Create This Surreal Scene of Waterfall Mountains with Adobe Photoshop

Create This Surreal Scene of Waterfall Mountains with Adobe Photoshop
Create This Surreal Scene of Waterfall Mountains with Adobe Photoshop

Add a layer mask to it and then hide all the parts of the waterfall 1 layer except its top part (peak) using the same brush settings in the previous step. Here are the results with the added part of the waterfall 1 image.


Step 6

You may also notice that the left part of the document is still empty. So let's add some more stock to the document. Add the mountain 2 image below the mountain 1 layer. I am hiding the visibility for the rest of the layers so you can clearly see how I placed the mountain 2 images.


Here are results with all layers.


Step 7

Add a layer mask to mountain 1 layer and using a soft round black brush hide the highlighted red parts of mountain 1.


Here are the results. Don't worry about the rough masking, we'll blend them in the next couple of steps. I am leaving some parts because we'll fill up all the parts using waterfall stocks. If you don't want to leave them then mask it as well and further you can use the mountain 1 layer below parts when you feel that I need some more parts of the mountain 1 layer.


Step 8

Add the waterfall 2 image below the mountain 1 layer but above the mountain 2. Resize it using the transform tool (CTRL + T), so we get the waterfall. You may also notice I am placing it below the mountain 1 layer so I can cover rough masking parts of the mountain 1 layer. Since both images parts match each other therefore we are free to add any parts either of waterfall or mountain 1 layer. That we'll make the blending easier.


Add layer mask to the mountain 2 layer. Using a soft round black brush hide the highlighted part of waterfall 2 image to blend it properly.


Here are the results


Step 9

I need some more parts of mountain 1 layer over the waterfall 2 layer to cover it up. To do this, duplicate the mountain 1 layer by pressing (CTRL + J) on keyboard. Move it little bit to left as shown in the image below.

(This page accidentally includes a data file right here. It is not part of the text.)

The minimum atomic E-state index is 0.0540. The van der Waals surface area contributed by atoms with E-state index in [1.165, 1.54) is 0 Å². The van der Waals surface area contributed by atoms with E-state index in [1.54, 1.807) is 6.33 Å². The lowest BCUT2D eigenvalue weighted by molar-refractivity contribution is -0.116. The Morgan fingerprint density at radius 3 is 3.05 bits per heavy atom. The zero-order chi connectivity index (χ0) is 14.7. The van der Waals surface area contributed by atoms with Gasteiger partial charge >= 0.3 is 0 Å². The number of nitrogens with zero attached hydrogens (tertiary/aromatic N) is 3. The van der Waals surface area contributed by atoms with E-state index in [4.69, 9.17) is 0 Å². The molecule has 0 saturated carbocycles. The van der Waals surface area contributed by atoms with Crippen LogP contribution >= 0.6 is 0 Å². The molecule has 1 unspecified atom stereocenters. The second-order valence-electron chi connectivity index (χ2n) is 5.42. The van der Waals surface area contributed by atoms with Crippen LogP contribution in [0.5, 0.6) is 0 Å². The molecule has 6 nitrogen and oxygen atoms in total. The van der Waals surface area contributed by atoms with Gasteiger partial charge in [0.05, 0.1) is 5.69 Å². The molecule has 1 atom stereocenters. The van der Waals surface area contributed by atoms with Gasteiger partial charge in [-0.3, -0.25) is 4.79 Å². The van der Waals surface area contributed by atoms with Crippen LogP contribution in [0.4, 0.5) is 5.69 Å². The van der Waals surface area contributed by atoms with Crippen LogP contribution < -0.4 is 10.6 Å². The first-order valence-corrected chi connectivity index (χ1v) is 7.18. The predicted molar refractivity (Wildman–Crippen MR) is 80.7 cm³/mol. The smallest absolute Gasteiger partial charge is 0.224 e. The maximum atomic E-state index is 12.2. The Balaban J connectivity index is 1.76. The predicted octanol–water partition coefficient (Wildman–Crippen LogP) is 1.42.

Hide all the parts of the mountain 1 layer using layer mask but keep some parts above the waterfall 2. Here you can see how I covered it over the waterfall 2 layer.


Step 10

As you can see in the previous step I've kept some parts of waterfall 2 (hard edges) and to blend it we'll use the same waterfall 2 image. So place the waterfall 2 image again (above waterfall 2 layer) and this time transform it shown in the image below as we only want the bush parts of this image. Also, name it 'Waterfall 2 again'

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22 comments on “Create This Surreal Scene of Waterfall Mountains with Adobe Photoshop”

  1. Thank you so much for this tutorial! I’ve been looking for a reliable one for quite a while and yours was extremely helpful!

  2. The link to the sky image is no longer valid but you can still access the image by downloading the completed psd document posted by the author. That should allow you to complete the tutorial :)

  3. I have to agree with the Anonymous comment, While this had many good concepts. I spent 10-11 hours ( Not a Noob to PS CC) and due to you "resizing and mislabeling your layer names caused undue confusion made two separate attempts to complete this tutorial without success. I really appreciate your efforts to learn others learn and applaud your own ability to create, but perhaps more clear instructions than "move it to left a bit after resizing, See picture" since the guide photo made no sense. Neither did the order and naming of the layers in several steps. I spent more time trying to figure out the instructions. Just feedback. Not trying to toll you. Thanks

  4. Wow, I like that you provide all of the files for us to learn with. that makes things so much easier. Once I am done with something like this, I know I can replicate it.

  5. Honestly a bit hard to follow. I feel like the dimensions and scale of the mountain and waterfall photos don't match up to what is pictured. I spent way too much time trying to match the photos the way they are in the tutorial. I had to stretch some of them, and move even the first one partly off the canvas, which is not mentioned. I got more experience with blending scenic stock photos that I'll use in the future, but I'm giving up on this tutorial.

    1. The point of a tutorial is not to copy exactly, but vaguely. You're never going to fully replicate what you see. The idea is to experiment, mess around with it, until you're satisfied. If you try to make your image an exact copy, you're going to get very frustrated and it will take a lot longer too. I would suggest messing around with the sizes until you like what you have. Then continue from there.

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